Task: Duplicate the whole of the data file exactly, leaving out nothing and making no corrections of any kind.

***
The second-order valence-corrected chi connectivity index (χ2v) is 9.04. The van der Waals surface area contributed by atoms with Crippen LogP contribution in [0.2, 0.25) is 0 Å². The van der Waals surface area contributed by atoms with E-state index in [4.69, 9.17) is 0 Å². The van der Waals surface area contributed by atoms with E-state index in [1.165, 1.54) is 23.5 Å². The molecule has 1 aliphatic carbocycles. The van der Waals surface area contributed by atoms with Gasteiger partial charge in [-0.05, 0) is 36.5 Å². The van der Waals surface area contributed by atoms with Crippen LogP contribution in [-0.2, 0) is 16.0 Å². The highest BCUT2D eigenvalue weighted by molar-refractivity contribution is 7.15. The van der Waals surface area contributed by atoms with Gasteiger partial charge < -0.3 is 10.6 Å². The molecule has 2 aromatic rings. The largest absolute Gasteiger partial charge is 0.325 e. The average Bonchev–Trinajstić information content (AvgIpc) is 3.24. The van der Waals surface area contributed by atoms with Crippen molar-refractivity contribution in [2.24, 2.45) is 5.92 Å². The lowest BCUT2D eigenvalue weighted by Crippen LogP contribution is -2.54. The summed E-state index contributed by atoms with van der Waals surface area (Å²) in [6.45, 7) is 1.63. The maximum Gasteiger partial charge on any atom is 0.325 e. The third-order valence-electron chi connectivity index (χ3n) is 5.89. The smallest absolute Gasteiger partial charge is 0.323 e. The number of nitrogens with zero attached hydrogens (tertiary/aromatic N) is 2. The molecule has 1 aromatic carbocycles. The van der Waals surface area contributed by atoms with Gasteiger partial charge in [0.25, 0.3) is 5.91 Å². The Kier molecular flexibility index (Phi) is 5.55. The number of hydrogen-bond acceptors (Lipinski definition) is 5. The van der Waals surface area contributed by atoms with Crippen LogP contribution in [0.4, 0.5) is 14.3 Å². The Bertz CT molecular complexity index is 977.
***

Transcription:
The second-order valence-corrected chi connectivity index (χ2v) is 9.04. The van der Waals surface area contributed by atoms with Crippen LogP contribution in [0.2, 0.25) is 0 Å². The van der Waals surface area contributed by atoms with E-state index in [4.69, 9.17) is 0 Å². The van der Waals surface area contributed by atoms with E-state index in [1.165, 1.54) is 23.5 Å². The molecule has 1 aliphatic carbocycles. The van der Waals surface area contributed by atoms with Gasteiger partial charge in [-0.05, 0) is 36.5 Å². The van der Waals surface area contributed by atoms with Crippen LogP contribution in [-0.2, 0) is 16.0 Å². The highest BCUT2D eigenvalue weighted by molar-refractivity contribution is 7.15. The van der Waals surface area contributed by atoms with Gasteiger partial charge < -0.3 is 10.6 Å². The molecule has 2 aromatic rings. The largest absolute Gasteiger partial charge is 0.325 e. The average Bonchev–Trinajstić information content (AvgIpc) is 3.24. The van der Waals surface area contributed by atoms with Crippen molar-refractivity contribution in [2.24, 2.45) is 5.92 Å². The lowest BCUT2D eigenvalue weighted by Crippen LogP contribution is -2.54. The summed E-state index contributed by atoms with van der Waals surface area (Å²) in [6.45, 7) is 1.63. The maximum Gasteiger partial charge on any atom is 0.325 e. The third-order valence-electron chi connectivity index (χ3n) is 5.89. The smallest absolute Gasteiger partial charge is 0.323 e. The number of nitrogens with zero attached hydrogens (tertiary/aromatic N) is 2. The molecule has 1 aromatic carbocycles. The van der Waals surface area contributed by atoms with Gasteiger partial charge in [0.25, 0.3) is 5.91 Å². The Kier molecular flexibility index (Phi) is 5.55. The number of hydrogen-bond acceptors (Lipinski definition) is 5. The van der Waals surface area contributed by atoms with Crippen LogP contribution in [0.4, 0.5) is 14.3 Å². The Bertz CT molecular complexity index is 977.